Beginning in the 1950s, Eula English and attorney Herman A. English were a power couple of LA’s elite, Black society for more than 30 years. The college sweethearts met at Tillotson College in Austin , Texas and married in December 1941, moving to the City of Angels in 1944.
The “great woman” behind the man, English was an accountant and helped build her husband’s law practice and expand into several business, including the landmark English Square No. 1, located at 8500 S. Broadway. In its heyday, the landmark encompassed more than 20 Black businesses in South Los Angeles, as well as English Square No. 2 Banquet Hall and Cultural Center. The English Square No. 2 in Compton was one of the first banquet halls and convention auditoriums owned and operated by African Americans in the country.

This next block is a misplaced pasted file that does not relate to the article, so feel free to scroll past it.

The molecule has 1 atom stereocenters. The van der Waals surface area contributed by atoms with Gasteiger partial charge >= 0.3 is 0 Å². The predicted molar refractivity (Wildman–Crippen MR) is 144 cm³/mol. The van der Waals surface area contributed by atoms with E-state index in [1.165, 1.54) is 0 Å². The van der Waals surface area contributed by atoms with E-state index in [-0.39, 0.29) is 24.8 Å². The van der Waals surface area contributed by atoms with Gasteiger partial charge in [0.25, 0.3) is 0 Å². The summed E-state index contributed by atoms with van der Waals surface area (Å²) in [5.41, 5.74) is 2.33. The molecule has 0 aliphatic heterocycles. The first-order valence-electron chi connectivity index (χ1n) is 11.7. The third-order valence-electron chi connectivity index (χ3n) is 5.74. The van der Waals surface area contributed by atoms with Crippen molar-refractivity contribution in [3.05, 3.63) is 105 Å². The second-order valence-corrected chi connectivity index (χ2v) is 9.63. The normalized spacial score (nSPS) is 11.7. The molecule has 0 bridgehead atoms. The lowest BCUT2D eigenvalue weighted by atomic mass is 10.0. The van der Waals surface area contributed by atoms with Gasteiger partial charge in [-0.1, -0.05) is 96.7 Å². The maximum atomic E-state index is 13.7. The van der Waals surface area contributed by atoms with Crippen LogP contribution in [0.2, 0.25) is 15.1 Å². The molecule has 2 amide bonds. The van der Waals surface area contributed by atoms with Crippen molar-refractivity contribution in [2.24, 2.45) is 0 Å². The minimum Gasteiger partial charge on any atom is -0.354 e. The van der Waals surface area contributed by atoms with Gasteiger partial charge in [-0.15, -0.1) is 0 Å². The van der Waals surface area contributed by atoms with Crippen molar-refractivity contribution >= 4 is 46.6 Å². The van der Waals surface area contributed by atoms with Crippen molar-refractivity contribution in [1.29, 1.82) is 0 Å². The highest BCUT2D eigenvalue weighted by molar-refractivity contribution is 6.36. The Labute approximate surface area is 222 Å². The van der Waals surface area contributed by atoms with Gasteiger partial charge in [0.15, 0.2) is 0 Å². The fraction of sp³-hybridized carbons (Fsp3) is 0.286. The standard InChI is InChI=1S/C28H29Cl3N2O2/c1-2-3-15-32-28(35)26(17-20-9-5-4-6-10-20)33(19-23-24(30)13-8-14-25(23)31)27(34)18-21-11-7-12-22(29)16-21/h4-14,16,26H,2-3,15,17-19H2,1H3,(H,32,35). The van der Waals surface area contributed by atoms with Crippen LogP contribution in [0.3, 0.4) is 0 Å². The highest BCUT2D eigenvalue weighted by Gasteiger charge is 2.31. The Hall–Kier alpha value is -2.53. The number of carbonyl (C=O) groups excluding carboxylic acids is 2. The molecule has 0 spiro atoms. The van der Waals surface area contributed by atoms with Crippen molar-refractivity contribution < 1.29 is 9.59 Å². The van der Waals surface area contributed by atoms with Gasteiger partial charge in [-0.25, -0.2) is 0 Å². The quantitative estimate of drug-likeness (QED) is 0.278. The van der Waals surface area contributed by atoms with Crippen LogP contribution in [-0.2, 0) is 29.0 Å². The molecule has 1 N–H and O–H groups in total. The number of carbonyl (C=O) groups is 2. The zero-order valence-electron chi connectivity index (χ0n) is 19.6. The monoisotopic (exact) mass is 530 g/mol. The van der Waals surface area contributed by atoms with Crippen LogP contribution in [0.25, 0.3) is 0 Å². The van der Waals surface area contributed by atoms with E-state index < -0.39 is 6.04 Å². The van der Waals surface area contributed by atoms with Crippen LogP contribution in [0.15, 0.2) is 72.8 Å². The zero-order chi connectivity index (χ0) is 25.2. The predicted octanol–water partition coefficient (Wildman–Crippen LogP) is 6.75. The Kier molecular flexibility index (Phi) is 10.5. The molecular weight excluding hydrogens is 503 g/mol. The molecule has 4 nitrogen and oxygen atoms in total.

Because of her standing in the community, English met and socialized with the rich and famous: celebrities, politicians, city leaders, dignitaries, professional athletes and the local gliteratti of the day, including presidents John F. Kennedy and Richard Nixon, civil rights leader Dr. Martin Luther King, Jr., Mayor Tom Bradley, golfer Charlie Sifford and NFL player Jim Brown – just to name a few.
As a socialite, English was also a woman of service and a proud member of Delta Sigma Theta Sorority, Heroines of Jericho, the Wives of the Bench and Bar, and for many years, the Bon Amici Club.
She is survived by her brother, Emmit Jordan of Texas; her two children, Herman A. English Jr. of Texas and district attorney Brenda English of Los Angeles; plus five grandchildren and five great-grandchildren, including a baby on the way.